I can honestly say that I have never, ever been humbled by faster cyclists, nor been concerned about being outrun by any age cyclists in close to 70 years of bicycling, because I have never, ever been in a race or competition with strangers while riding my bicycle for transportation or pleasure, or both.
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Old 01-27-23, 06:14 PM
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I am humble at all times and butter would scarcely soften in my duodenum.
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Old 01-27-23, 06:44 PM
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Originally Posted by 79pmooney View Post
So, I'm climbing this hill and a young woman dances past me. Yes, I could up my pace, stay with her and it would be fun, but ... she's going to do the same thing on the next two hills and I'll be blown after this one.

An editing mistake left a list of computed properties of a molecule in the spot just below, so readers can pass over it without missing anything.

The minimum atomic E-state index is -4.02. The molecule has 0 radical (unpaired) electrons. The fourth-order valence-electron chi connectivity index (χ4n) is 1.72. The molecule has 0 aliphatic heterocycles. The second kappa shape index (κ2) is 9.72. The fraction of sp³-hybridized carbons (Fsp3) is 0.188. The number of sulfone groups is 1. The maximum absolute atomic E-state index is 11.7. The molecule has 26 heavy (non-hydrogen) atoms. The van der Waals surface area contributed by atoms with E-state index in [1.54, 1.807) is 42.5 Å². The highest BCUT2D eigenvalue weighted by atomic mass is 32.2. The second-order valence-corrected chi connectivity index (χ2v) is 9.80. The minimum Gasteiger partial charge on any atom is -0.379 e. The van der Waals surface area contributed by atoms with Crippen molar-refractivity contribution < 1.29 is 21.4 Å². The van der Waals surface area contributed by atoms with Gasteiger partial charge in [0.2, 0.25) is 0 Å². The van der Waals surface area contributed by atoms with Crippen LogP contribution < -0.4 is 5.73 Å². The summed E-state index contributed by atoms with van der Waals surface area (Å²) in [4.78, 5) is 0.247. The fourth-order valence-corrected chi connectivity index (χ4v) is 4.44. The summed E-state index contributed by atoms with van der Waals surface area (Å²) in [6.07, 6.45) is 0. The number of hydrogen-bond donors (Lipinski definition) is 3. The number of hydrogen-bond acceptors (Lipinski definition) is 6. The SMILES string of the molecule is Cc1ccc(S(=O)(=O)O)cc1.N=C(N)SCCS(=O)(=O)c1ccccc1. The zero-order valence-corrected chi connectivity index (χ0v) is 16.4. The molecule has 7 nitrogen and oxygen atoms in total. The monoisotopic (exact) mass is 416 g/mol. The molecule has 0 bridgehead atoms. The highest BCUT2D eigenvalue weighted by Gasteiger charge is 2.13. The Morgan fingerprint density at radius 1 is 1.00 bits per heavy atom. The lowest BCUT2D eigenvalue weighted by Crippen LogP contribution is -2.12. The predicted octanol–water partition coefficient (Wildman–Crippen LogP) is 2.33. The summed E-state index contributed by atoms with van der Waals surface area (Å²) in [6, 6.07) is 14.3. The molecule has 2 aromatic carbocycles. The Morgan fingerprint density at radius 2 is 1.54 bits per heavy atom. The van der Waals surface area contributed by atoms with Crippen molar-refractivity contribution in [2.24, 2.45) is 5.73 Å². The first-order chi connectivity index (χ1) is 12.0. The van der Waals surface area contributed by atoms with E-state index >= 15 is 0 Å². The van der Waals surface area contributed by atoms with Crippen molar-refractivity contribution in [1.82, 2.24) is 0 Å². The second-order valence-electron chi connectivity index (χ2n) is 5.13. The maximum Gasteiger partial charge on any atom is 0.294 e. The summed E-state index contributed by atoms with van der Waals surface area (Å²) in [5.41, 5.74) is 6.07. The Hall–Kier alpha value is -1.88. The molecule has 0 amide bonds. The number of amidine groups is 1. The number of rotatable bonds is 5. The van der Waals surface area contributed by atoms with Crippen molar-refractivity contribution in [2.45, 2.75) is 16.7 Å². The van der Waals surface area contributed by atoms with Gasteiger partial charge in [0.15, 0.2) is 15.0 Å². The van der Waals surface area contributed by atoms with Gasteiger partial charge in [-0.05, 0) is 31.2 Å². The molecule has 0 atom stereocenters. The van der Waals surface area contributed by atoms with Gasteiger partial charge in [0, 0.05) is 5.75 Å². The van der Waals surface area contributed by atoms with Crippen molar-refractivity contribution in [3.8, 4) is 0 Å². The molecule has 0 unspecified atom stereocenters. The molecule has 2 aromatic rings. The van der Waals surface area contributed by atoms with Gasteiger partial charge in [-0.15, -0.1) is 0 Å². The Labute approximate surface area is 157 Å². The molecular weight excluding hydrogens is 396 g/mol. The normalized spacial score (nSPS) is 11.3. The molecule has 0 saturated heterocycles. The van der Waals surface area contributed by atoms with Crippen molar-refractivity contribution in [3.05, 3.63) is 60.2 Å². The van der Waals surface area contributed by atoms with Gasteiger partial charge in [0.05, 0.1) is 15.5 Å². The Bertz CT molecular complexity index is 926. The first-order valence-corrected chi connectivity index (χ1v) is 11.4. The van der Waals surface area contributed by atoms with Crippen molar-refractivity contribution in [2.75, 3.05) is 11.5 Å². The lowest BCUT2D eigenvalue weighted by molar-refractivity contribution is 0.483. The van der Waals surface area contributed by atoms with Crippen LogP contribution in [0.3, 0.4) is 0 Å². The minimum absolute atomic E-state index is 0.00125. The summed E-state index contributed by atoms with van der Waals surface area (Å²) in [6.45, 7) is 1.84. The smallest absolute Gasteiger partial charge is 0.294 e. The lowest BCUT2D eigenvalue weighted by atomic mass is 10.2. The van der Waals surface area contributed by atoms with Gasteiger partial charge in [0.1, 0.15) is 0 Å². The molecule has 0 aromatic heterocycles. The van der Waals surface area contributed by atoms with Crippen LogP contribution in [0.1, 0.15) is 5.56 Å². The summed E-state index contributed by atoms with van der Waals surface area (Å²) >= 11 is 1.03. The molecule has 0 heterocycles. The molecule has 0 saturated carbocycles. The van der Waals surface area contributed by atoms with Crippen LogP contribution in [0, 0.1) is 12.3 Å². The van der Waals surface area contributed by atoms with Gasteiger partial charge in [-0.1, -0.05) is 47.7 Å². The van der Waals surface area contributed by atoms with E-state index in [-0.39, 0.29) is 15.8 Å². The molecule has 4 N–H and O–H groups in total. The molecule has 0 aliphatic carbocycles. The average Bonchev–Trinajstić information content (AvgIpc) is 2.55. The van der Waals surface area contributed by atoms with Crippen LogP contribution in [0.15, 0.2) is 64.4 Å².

I know that would certainly make my ride more enjoyable!
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Old 01-28-23, 10:07 AM
  #11  
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Adjusting saddle height by several inches at time will tend to produce extreme positions and makes it hard to get an optimal height. Itís worth being careful as saddle height is probably the most important part of fitting and a foundation for anything to do with bars and stem.

There are several good methods that all tend to get to a similar starting spot, from which you can tweak based on how you feel when you ride.